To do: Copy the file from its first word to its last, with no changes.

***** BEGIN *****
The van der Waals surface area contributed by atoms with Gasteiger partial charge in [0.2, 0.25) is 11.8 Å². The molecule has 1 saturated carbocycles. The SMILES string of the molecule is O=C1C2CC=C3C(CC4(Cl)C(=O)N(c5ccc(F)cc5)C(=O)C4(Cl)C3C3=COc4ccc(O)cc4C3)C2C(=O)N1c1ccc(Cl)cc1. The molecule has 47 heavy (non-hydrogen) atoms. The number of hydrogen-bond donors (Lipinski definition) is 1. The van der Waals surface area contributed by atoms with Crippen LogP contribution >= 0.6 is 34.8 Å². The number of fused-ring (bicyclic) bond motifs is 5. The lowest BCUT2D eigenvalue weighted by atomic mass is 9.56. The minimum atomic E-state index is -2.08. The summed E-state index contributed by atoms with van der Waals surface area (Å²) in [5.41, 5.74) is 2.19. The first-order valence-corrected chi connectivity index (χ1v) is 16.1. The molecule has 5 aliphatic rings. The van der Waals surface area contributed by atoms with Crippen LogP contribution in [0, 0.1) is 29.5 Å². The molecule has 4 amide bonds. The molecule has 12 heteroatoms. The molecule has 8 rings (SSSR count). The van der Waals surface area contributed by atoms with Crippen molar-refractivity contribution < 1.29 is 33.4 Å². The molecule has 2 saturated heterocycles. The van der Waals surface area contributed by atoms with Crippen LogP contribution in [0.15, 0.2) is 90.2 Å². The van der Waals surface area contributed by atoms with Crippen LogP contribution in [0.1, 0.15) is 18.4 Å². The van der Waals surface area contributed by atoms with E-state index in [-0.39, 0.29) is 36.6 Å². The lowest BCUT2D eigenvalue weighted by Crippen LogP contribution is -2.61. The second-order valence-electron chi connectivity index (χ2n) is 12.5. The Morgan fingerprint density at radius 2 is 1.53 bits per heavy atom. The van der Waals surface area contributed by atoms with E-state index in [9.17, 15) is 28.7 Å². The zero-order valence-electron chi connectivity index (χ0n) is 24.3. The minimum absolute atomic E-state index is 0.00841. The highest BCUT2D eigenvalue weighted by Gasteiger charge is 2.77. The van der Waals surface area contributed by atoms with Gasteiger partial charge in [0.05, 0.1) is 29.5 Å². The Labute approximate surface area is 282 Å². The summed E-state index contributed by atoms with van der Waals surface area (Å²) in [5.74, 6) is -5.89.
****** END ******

The van der Waals surface area contributed by atoms with Gasteiger partial charge in [0.2, 0.25) is 11.8 Å². The molecule has 1 saturated carbocycles. The SMILES string of the molecule is O=C1C2CC=C3C(CC4(Cl)C(=O)N(c5ccc(F)cc5)C(=O)C4(Cl)C3C3=COc4ccc(O)cc4C3)C2C(=O)N1c1ccc(Cl)cc1. The molecule has 47 heavy (non-hydrogen) atoms. The number of hydrogen-bond donors (Lipinski definition) is 1. The van der Waals surface area contributed by atoms with Crippen LogP contribution >= 0.6 is 34.8 Å². The number of fused-ring (bicyclic) bond motifs is 5. The lowest BCUT2D eigenvalue weighted by atomic mass is 9.56. The minimum atomic E-state index is -2.08. The summed E-state index contributed by atoms with van der Waals surface area (Å²) in [5.41, 5.74) is 2.19. The first-order valence-corrected chi connectivity index (χ1v) is 16.1. The molecule has 5 aliphatic rings. The van der Waals surface area contributed by atoms with Crippen LogP contribution in [0, 0.1) is 29.5 Å². The molecule has 4 amide bonds. The molecule has 12 heteroatoms. The molecule has 8 rings (SSSR count). The van der Waals surface area contributed by atoms with Crippen molar-refractivity contribution < 1.29 is 33.4 Å². The molecule has 2 saturated heterocycles. The van der Waals surface area contributed by atoms with Crippen LogP contribution in [0.15, 0.2) is 90.2 Å². The van der Waals surface area contributed by atoms with Crippen LogP contribution in [0.1, 0.15) is 18.4 Å². The van der Waals surface area contributed by atoms with E-state index in [-0.39, 0.29) is 36.6 Å². The lowest BCUT2D eigenvalue weighted by Crippen LogP contribution is -2.61. The second-order valence-electron chi connectivity index (χ2n) is 12.5. The Morgan fingerprint density at radius 2 is 1.53 bits per heavy atom. The van der Waals surface area contributed by atoms with E-state index in [9.17, 15) is 28.7 Å². The zero-order valence-electron chi connectivity index (χ0n) is 24.3. The minimum absolute atomic E-state index is 0.00841. The highest BCUT2D eigenvalue weighted by Gasteiger charge is 2.77. The van der Waals surface area contributed by atoms with Gasteiger partial charge in [0.05, 0.1) is 29.5 Å². The Labute approximate surface area is 282 Å². The summed E-state index contributed by atoms with van der Waals surface area (Å²) in [5.74, 6) is -5.89.